Friday, July 27, 2012

Eating half fried chicken.

Was looking to tabao (takeaway) chicken for dinner tonight (wife not cooking! ) and headed to Bukit Batok Central Varinice Kopitiam.  There's a fried chicken stall there that's pretty decent.

Me: Give me set No.4 but with fries and I want the chicken fully fried.
Malay server girl (MSG): What? You want the whole chicken?

Me: No, I want half a chicken but I want it fully fried.
MSG: You want the half fried chicken with fries? No. 4?

Me: No, I want the chicken fully fried with fries, set 4.
MSG: You want the full chicken?

Me: No lah, just give me set no. 4 with fries.

This really happened a while ago.
Am tucking into my fried half chicken (or should I say half fried chicken ala singlish) dinner now. yummy.

Tuesday, July 24, 2012

Picking Crash Blossoms.

I've been meaning to write something about crash blossoms for some time but was just procrastinating as it involved time collecting the local blooms. With the recent opening of the Gardens by the Bay, the thought did occur again and the impetus to blog about them was the 2 crash blossoms I found this morning.

Do you know what Crash Blossoms are? Or have you heard of it?
You've probably come across many but just that you were not aware that they were called Crash Blossoms.  

Very simply put, Crash Blossoms are those headlines in the newspapers that make you go "huh ?"
It's often used by copywriters to attract your attention but at times and more humorously, they are written seriously , but when published, they then realise "Oops!"
These are the ones that are pure gems as Crash Blossoms.

The term arose after a Japan Today newspaper published an article headlined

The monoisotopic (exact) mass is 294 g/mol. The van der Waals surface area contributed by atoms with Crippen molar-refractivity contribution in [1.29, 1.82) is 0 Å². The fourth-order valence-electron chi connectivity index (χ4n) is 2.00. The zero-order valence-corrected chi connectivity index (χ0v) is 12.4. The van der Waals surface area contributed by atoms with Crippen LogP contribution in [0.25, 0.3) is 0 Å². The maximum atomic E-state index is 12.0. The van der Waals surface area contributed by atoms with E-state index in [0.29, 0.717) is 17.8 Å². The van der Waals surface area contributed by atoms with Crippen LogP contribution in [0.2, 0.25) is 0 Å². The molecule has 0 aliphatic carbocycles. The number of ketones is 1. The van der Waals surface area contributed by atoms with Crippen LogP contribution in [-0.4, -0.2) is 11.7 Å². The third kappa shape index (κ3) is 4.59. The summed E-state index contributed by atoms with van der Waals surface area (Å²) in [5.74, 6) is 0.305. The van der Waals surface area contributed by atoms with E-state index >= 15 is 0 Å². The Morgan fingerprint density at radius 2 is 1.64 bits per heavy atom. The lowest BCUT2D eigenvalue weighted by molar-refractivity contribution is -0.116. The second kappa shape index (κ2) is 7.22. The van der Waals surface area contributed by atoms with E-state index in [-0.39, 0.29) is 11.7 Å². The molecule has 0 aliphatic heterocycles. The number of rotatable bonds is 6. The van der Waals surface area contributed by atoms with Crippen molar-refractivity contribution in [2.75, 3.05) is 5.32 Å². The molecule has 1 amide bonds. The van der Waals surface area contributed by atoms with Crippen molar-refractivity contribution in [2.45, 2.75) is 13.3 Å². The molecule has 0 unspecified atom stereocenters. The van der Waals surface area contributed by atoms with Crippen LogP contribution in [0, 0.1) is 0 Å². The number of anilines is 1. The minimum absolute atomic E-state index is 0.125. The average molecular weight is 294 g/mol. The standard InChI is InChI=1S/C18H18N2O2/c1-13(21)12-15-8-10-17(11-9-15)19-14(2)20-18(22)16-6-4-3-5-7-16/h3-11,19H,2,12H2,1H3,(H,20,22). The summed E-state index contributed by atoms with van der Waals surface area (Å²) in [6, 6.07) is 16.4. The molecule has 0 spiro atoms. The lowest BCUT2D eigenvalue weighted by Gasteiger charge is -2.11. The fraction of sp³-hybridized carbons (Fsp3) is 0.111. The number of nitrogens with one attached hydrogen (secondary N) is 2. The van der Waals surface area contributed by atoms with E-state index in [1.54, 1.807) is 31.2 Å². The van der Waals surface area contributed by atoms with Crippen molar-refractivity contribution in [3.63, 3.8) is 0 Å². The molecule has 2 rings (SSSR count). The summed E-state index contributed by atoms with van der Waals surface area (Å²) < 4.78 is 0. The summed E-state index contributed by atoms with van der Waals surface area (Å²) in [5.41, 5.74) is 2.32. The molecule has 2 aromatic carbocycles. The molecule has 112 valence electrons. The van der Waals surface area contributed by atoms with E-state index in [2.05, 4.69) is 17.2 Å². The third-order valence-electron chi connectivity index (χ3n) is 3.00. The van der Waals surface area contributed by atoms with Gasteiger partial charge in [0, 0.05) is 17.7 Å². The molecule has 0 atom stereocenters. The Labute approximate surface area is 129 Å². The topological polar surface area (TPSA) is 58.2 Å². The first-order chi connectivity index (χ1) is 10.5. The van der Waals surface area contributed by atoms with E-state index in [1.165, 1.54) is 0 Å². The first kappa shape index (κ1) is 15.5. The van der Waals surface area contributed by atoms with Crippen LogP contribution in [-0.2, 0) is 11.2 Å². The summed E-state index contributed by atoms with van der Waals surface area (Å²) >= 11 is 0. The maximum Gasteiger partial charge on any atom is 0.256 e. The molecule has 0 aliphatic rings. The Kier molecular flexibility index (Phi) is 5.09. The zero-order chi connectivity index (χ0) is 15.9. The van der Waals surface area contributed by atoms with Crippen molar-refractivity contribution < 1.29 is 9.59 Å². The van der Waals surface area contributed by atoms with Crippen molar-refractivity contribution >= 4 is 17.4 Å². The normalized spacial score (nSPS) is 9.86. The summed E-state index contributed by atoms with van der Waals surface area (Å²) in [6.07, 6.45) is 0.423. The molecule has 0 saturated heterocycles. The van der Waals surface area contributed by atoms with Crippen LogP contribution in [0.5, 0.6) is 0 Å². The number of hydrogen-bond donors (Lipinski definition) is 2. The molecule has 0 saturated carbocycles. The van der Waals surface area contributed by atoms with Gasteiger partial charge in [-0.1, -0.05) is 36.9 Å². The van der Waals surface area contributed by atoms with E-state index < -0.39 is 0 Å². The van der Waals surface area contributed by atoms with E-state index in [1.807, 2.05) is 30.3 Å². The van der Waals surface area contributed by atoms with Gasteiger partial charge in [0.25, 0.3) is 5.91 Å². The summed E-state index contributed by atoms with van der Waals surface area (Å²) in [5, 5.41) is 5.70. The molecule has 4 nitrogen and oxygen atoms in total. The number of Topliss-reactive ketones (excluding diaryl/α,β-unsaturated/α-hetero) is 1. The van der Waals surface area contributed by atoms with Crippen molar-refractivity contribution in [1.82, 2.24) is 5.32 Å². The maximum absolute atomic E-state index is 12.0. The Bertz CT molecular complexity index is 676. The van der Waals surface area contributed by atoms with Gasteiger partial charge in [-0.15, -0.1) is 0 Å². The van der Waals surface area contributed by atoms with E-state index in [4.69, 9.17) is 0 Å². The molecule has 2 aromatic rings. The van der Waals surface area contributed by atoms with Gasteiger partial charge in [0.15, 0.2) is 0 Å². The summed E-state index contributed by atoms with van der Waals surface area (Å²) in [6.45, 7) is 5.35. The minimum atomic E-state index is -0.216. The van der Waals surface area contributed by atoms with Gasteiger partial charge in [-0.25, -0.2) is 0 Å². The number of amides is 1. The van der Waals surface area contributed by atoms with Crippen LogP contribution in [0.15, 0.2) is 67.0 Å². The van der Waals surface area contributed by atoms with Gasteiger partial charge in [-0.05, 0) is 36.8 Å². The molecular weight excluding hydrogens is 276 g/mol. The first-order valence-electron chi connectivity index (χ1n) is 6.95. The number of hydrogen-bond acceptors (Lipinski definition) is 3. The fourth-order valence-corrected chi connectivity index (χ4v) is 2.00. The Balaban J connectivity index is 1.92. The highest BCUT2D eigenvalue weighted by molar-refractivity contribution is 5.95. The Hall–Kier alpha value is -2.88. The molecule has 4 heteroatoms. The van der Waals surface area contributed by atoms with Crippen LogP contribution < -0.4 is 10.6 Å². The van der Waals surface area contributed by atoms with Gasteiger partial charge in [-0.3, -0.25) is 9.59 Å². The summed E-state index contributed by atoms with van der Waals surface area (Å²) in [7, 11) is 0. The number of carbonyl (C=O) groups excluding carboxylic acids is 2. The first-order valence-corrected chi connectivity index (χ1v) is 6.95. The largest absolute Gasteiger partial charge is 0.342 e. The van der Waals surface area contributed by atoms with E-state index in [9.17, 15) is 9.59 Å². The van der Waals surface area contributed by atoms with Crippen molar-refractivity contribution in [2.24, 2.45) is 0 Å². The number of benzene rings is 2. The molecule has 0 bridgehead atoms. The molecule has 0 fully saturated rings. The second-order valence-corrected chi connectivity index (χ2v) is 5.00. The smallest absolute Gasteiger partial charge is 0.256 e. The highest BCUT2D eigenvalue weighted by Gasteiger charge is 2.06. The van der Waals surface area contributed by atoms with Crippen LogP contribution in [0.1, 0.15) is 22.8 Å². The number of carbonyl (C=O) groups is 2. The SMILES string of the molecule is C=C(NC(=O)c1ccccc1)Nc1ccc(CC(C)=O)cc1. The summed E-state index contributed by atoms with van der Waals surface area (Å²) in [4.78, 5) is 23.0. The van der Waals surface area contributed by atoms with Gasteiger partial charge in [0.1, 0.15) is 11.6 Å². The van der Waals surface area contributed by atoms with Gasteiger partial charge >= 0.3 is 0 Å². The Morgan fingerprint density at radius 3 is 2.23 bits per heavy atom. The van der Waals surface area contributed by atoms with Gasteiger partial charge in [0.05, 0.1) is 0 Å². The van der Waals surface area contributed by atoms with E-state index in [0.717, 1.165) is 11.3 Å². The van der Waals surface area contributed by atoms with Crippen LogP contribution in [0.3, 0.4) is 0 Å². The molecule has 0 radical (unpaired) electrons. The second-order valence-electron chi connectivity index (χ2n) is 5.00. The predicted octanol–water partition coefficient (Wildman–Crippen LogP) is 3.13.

“Violinist Linked to JAL crash blossoms”
It started a whole chain of neologism (wow , that means a newly coined term coming into common use). The headline actually referred to a Japan Airline crash victim's daughter coming of age.

In today Straits Times Pg B10, I chuckled when I read 2 crash blossoms side by side.
"S'pore to make tax puzzle easier" and "Free trade pact with Turkey may be on the cards"
You'll get it after a while.

I'll try to collect and collate local crash blossoms and add them to this post as and when I may come across them. Send them to me if you do pick some up.

Related posts: 
Down the garden path
The horse ran past the barn fell

Sunday, July 15, 2012

Sunday rantings. 15 July 2012.

Straits Times Saturday 14 July Pg A43.

This piece by David Brooks from The New York Times made me sit on my throne longer than I expected. I re-read the article twice as it was so insightful. I recommend you read it again, if you have not done so. If you have thrown away your Saturday papers, you can read it from the NYT website here.
The actual header as in NYT is "Why our elites stinks" but it seemed to have been changed by ST. (for local readers?)

It is a commentary by NYT columnist David Brook on a book called "Twilight of the Elites" by Christopher Hayes. The book talks about why the elites are misleading everyone in the US. When you read this article you will suddenly come an epiphany that ...hey, he might as well be referring to Singapore?